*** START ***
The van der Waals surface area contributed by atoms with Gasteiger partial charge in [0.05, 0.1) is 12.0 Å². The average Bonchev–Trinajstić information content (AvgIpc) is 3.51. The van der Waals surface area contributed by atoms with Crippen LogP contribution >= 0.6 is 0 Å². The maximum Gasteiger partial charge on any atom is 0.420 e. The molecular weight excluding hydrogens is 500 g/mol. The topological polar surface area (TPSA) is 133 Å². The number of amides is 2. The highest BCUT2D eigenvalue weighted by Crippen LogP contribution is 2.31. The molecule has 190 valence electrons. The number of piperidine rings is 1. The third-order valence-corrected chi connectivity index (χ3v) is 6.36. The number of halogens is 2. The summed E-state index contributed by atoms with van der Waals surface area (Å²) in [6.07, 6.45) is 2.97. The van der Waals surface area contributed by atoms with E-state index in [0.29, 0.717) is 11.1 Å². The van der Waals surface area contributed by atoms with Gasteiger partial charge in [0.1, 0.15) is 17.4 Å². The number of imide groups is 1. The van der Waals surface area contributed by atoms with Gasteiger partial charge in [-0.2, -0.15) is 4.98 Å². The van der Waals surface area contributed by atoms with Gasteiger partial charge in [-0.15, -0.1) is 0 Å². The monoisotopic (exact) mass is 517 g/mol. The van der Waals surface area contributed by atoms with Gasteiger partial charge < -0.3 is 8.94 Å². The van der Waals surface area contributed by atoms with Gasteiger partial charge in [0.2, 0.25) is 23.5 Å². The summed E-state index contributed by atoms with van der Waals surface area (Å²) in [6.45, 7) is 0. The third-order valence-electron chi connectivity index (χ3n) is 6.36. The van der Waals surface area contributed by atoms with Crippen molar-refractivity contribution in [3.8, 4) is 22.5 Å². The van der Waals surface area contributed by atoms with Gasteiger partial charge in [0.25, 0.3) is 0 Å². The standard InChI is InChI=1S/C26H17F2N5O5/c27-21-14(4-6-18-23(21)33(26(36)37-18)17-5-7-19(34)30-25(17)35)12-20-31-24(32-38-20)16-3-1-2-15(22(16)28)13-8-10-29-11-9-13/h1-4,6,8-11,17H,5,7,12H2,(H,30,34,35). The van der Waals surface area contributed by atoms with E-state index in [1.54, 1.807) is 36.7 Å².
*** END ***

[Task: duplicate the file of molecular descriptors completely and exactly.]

The van der Waals surface area contributed by atoms with Gasteiger partial charge in [0.05, 0.1) is 12.0 Å². The average Bonchev–Trinajstić information content (AvgIpc) is 3.51. The van der Waals surface area contributed by atoms with Crippen LogP contribution >= 0.6 is 0 Å². The maximum Gasteiger partial charge on any atom is 0.420 e. The molecular weight excluding hydrogens is 500 g/mol. The topological polar surface area (TPSA) is 133 Å². The number of amides is 2. The highest BCUT2D eigenvalue weighted by Crippen LogP contribution is 2.31. The molecule has 190 valence electrons. The number of piperidine rings is 1. The third-order valence-corrected chi connectivity index (χ3v) is 6.36. The number of halogens is 2. The summed E-state index contributed by atoms with van der Waals surface area (Å²) in [6.07, 6.45) is 2.97. The van der Waals surface area contributed by atoms with E-state index in [0.29, 0.717) is 11.1 Å². The van der Waals surface area contributed by atoms with Gasteiger partial charge in [0.1, 0.15) is 17.4 Å². The number of imide groups is 1. The van der Waals surface area contributed by atoms with Gasteiger partial charge in [-0.2, -0.15) is 4.98 Å². The van der Waals surface area contributed by atoms with Gasteiger partial charge in [-0.15, -0.1) is 0 Å². The monoisotopic (exact) mass is 517 g/mol. The van der Waals surface area contributed by atoms with Gasteiger partial charge < -0.3 is 8.94 Å². The van der Waals surface area contributed by atoms with Gasteiger partial charge in [0.2, 0.25) is 23.5 Å². The summed E-state index contributed by atoms with van der Waals surface area (Å²) in [6.45, 7) is 0. The third-order valence-electron chi connectivity index (χ3n) is 6.36. The van der Waals surface area contributed by atoms with Crippen molar-refractivity contribution in [3.8, 4) is 22.5 Å². The van der Waals surface area contributed by atoms with Gasteiger partial charge in [0.25, 0.3) is 0 Å². The standard InChI is InChI=1S/C26H17F2N5O5/c27-21-14(4-6-18-23(21)33(26(36)37-18)17-5-7-19(34)30-25(17)35)12-20-31-24(32-38-20)16-3-1-2-15(22(16)28)13-8-10-29-11-9-13/h1-4,6,8-11,17H,5,7,12H2,(H,30,34,35). The van der Waals surface area contributed by atoms with E-state index in [1.54, 1.807) is 36.7 Å².